Will there be any update to the remote playback app (or a separate app?) to allow for control of the desktop application? I use Airfoil with my AP Express as the primary audio source for my home theater system. The remote iOS app is great for controlling iTunes but being able to manage the connected application, zones, and volume for the entire airfoil system would be an amazing improvement!

    Thanks, Ben

  16. Marcus says:

    Hello! I’m a paying Airfoil user who would really, really like Remote Control via Airfoil Speakers Touch. You said you’re planning on doing that in the “longer term”, but if you could just add volume control to your 1.1 update, I’d be a happy camper!

    You could even restrict it to only global volume changing of all speakers connected to Airfoil as far as I’m concerned ala “linked to system volume mode”, if it’d make it easier.

  17. Peter Witham says:

    So glad to read this post, when background tasking was announced for iOS4 I immediately thought of Airfoil since I use it so much. Having remote control of the source has also been a long time wish for me as well :)

    Keep up the great work, you remain a shinning example of OS-X application excellence.

  18. Dan Wineman says:

    David M. Cotter: We could, but the bigger issue is that “pause” doesn’t really make sense with an app like Airfoil. Without remote control, it’s more like “mute” since the source application keeps playing. So we’re holding off until we can do it right.

    Ross Collins: Not to worry. For now at least, we’ll continue to support 3.0 and up.

    Matt Reimer: Probably not if we expect Apple to approve it.

    Ben: Stay tuned.

    Marcus: Unless I misunderstand you, we actually already have volume control via Airfoil Speakers (and Airfoil Speakers Touch). The volume slider in Speakers is linked to the slider in Airfoil for that receiver, over the network.

    Peter Witham: Thanks for the very kind words.

  19. Tim Armes says:


    Thanks for the article. Personally I’m looking for the inverse – I’d like to stream audio from my docked (and charged) iPhone to my aiport express. I can’t believe that the iPhone doesn’t already offer this.

    Is this something that’s feasible? I doubt it…


  20. Paul Kafasis says:

    Tim: Unfortunately, this really isn’t possible on iOS, due to Apple’s limitations. We have no way of getting audio from other applications. Even sending audio from the iTunes library is not really possible yet.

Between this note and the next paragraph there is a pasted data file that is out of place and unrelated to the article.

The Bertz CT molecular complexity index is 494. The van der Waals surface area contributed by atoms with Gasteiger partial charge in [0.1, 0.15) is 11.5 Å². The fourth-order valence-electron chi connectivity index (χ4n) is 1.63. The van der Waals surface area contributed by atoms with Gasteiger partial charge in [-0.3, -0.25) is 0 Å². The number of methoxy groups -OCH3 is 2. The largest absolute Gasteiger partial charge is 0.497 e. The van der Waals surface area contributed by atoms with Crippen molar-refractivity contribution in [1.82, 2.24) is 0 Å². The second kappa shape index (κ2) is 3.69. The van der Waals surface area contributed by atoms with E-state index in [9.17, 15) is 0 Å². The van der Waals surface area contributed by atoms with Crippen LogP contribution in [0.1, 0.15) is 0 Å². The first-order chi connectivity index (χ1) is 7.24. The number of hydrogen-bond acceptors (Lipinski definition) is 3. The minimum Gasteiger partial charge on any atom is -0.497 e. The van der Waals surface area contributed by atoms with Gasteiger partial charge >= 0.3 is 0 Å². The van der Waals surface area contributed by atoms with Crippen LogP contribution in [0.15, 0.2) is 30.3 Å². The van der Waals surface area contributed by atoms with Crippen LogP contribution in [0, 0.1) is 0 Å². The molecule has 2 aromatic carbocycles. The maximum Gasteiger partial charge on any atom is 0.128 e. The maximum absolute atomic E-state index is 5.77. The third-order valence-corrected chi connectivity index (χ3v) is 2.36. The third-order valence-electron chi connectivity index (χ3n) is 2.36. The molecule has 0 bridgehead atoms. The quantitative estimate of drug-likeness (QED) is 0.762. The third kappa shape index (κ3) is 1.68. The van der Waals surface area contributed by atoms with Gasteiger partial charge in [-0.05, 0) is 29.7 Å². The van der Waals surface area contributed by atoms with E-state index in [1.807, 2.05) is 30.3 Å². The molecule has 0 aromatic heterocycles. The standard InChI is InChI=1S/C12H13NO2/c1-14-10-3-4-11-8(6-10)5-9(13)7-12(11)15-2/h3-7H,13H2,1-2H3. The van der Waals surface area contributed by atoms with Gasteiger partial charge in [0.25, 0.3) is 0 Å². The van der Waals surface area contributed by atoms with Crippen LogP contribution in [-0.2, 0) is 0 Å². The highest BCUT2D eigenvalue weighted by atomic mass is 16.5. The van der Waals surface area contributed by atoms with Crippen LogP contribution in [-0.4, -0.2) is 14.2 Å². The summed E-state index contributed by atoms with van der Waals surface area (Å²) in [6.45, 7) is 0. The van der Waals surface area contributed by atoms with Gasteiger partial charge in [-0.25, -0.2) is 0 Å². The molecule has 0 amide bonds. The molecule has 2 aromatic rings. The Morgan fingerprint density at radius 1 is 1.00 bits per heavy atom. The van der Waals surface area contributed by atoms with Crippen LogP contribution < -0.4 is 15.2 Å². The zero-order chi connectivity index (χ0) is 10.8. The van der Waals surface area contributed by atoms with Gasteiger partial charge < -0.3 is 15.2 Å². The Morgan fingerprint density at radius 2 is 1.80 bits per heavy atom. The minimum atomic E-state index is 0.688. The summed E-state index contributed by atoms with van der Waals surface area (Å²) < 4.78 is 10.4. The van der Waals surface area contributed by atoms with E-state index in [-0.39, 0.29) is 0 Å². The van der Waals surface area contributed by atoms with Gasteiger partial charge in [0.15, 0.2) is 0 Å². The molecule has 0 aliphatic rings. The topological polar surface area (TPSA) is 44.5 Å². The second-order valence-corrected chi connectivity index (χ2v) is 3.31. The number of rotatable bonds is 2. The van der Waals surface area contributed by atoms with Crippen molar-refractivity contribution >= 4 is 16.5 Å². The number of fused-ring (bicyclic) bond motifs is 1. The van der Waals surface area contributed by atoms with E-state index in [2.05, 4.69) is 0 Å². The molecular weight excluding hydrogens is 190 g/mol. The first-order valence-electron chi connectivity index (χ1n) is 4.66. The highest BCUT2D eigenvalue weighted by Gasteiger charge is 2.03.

21. shuckster says:

    If Airfoil *must* play audio to avoid suspension, couldn’t you just load a “silent” clip into the App for local playback when the server is paused?

  22. Paul Kafasis says:

    shuckster: As Dan said above:

    “We could, but the bigger issue is that “pause” doesn’t really make sense with an app like Airfoil. Without remote control, it’s more like “mute” since the source application keeps playing. So we’re holding off until we can do it right.”

  23. Jim Thorpe says:

    I noticed today in the update to Last.fm that whenever you press the pause button, iPod.app immediately takes back the music controls. Seems like a similar situation to Airfoil Speakers Touch: as soon as the audio stops playing, the app is suspended and you have to switch to it to start things up again.

    The same is not true of Pandora.app. Tell the device to pause Pandora, wait a minute or two, and you can still un-pause Pandora. It’ll continue to touch the network to get subsequent songs.

    Does this mean Pandora is leveraging something to which you don’t have access?

  24. Jim Thorpe says:

    Actually, no, now I think about it, both those apps already do have a play/pause/skip control of their own, which is what you’re looking into now. Kinda looks like Last.fm just didn’t implement it fully with the iOS 4 functionality.

Leave a Reply

You must be logged in to post a comment.

Our Software